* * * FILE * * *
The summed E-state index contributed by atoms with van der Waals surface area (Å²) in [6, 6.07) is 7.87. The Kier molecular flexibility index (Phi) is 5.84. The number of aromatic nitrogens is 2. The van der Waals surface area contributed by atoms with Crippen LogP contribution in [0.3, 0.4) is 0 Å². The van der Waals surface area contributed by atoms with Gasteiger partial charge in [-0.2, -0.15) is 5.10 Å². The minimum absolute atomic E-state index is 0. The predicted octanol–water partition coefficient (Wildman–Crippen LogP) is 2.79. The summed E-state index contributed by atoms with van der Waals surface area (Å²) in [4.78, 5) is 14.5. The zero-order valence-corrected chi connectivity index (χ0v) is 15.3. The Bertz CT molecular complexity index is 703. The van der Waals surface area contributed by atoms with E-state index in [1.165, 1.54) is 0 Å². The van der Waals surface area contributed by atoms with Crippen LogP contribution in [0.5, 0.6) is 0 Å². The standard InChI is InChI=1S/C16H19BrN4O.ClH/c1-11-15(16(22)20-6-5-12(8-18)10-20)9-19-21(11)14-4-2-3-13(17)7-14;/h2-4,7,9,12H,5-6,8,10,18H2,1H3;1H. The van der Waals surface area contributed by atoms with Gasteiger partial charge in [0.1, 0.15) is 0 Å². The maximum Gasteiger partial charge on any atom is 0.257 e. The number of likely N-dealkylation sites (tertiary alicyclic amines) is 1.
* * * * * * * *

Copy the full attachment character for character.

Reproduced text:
The summed E-state index contributed by atoms with van der Waals surface area (Å²) in [6, 6.07) is 7.87. The Kier molecular flexibility index (Phi) is 5.84. The number of aromatic nitrogens is 2. The van der Waals surface area contributed by atoms with Crippen LogP contribution in [0.3, 0.4) is 0 Å². The van der Waals surface area contributed by atoms with Gasteiger partial charge in [-0.2, -0.15) is 5.10 Å². The minimum absolute atomic E-state index is 0. The predicted octanol–water partition coefficient (Wildman–Crippen LogP) is 2.79. The summed E-state index contributed by atoms with van der Waals surface area (Å²) in [4.78, 5) is 14.5. The zero-order valence-corrected chi connectivity index (χ0v) is 15.3. The Bertz CT molecular complexity index is 703. The van der Waals surface area contributed by atoms with E-state index in [1.165, 1.54) is 0 Å². The van der Waals surface area contributed by atoms with Crippen LogP contribution in [0.5, 0.6) is 0 Å². The standard InChI is InChI=1S/C16H19BrN4O.ClH/c1-11-15(16(22)20-6-5-12(8-18)10-20)9-19-21(11)14-4-2-3-13(17)7-14;/h2-4,7,9,12H,5-6,8,10,18H2,1H3;1H. The van der Waals surface area contributed by atoms with Gasteiger partial charge in [0.1, 0.15) is 0 Å². The maximum Gasteiger partial charge on any atom is 0.257 e. The number of likely N-dealkylation sites (tertiary alicyclic amines) is 1.